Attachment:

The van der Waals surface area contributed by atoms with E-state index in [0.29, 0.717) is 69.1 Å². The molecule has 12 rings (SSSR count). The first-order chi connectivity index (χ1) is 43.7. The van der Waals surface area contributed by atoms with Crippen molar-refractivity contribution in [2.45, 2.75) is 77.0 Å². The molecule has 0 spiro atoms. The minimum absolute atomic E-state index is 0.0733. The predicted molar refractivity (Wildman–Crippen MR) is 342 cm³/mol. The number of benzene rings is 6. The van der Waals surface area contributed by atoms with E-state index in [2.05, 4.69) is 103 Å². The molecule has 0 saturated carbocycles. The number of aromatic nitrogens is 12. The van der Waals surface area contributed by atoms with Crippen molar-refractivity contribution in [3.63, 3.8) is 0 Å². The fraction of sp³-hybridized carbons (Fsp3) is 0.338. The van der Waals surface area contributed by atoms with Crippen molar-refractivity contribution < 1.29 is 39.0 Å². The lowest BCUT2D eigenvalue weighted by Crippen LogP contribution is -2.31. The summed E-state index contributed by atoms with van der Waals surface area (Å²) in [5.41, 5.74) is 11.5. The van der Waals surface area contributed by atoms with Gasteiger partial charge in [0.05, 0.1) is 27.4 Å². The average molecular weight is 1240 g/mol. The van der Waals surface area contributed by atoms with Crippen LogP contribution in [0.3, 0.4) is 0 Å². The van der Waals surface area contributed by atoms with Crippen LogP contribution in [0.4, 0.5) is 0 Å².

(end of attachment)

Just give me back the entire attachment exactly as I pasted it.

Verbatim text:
The van der Waals surface area contributed by atoms with E-state index in [0.29, 0.717) is 69.1 Å². The molecule has 12 rings (SSSR count). The first-order chi connectivity index (χ1) is 43.7. The van der Waals surface area contributed by atoms with Crippen molar-refractivity contribution in [2.45, 2.75) is 77.0 Å². The molecule has 0 spiro atoms. The minimum absolute atomic E-state index is 0.0733. The predicted molar refractivity (Wildman–Crippen MR) is 342 cm³/mol. The number of benzene rings is 6. The van der Waals surface area contributed by atoms with E-state index in [2.05, 4.69) is 103 Å². The molecule has 0 saturated carbocycles. The number of aromatic nitrogens is 12. The van der Waals surface area contributed by atoms with Crippen molar-refractivity contribution in [3.63, 3.8) is 0 Å². The fraction of sp³-hybridized carbons (Fsp3) is 0.338. The van der Waals surface area contributed by atoms with Crippen molar-refractivity contribution < 1.29 is 39.0 Å². The lowest BCUT2D eigenvalue weighted by Crippen LogP contribution is -2.31. The summed E-state index contributed by atoms with van der Waals surface area (Å²) in [5.41, 5.74) is 11.5. The van der Waals surface area contributed by atoms with Gasteiger partial charge in [0.05, 0.1) is 27.4 Å². The average molecular weight is 1240 g/mol. The van der Waals surface area contributed by atoms with Crippen LogP contribution in [0.3, 0.4) is 0 Å². The van der Waals surface area contributed by atoms with Crippen LogP contribution in [0.4, 0.5) is 0 Å².